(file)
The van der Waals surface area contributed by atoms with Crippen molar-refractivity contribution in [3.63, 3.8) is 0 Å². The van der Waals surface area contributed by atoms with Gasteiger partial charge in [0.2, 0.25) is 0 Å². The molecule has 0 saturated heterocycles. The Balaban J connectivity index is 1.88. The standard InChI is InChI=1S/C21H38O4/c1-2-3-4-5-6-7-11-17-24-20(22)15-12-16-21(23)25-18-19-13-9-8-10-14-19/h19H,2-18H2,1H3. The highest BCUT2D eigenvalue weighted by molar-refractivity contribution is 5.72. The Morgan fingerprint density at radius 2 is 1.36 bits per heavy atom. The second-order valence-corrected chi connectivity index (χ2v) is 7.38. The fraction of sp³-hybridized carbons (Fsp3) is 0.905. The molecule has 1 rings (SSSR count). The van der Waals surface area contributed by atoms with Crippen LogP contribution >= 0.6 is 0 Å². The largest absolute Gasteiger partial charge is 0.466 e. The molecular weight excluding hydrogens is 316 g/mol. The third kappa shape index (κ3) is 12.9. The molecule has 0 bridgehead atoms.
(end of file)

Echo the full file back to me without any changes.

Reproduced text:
The van der Waals surface area contributed by atoms with Crippen molar-refractivity contribution in [3.63, 3.8) is 0 Å². The van der Waals surface area contributed by atoms with Gasteiger partial charge in [0.2, 0.25) is 0 Å². The molecule has 0 saturated heterocycles. The Balaban J connectivity index is 1.88. The standard InChI is InChI=1S/C21H38O4/c1-2-3-4-5-6-7-11-17-24-20(22)15-12-16-21(23)25-18-19-13-9-8-10-14-19/h19H,2-18H2,1H3. The highest BCUT2D eigenvalue weighted by molar-refractivity contribution is 5.72. The Morgan fingerprint density at radius 2 is 1.36 bits per heavy atom. The second-order valence-corrected chi connectivity index (χ2v) is 7.38. The fraction of sp³-hybridized carbons (Fsp3) is 0.905. The molecule has 1 rings (SSSR count). The van der Waals surface area contributed by atoms with Crippen LogP contribution >= 0.6 is 0 Å². The largest absolute Gasteiger partial charge is 0.466 e. The molecular weight excluding hydrogens is 316 g/mol. The third kappa shape index (κ3) is 12.9. The molecule has 0 bridgehead atoms.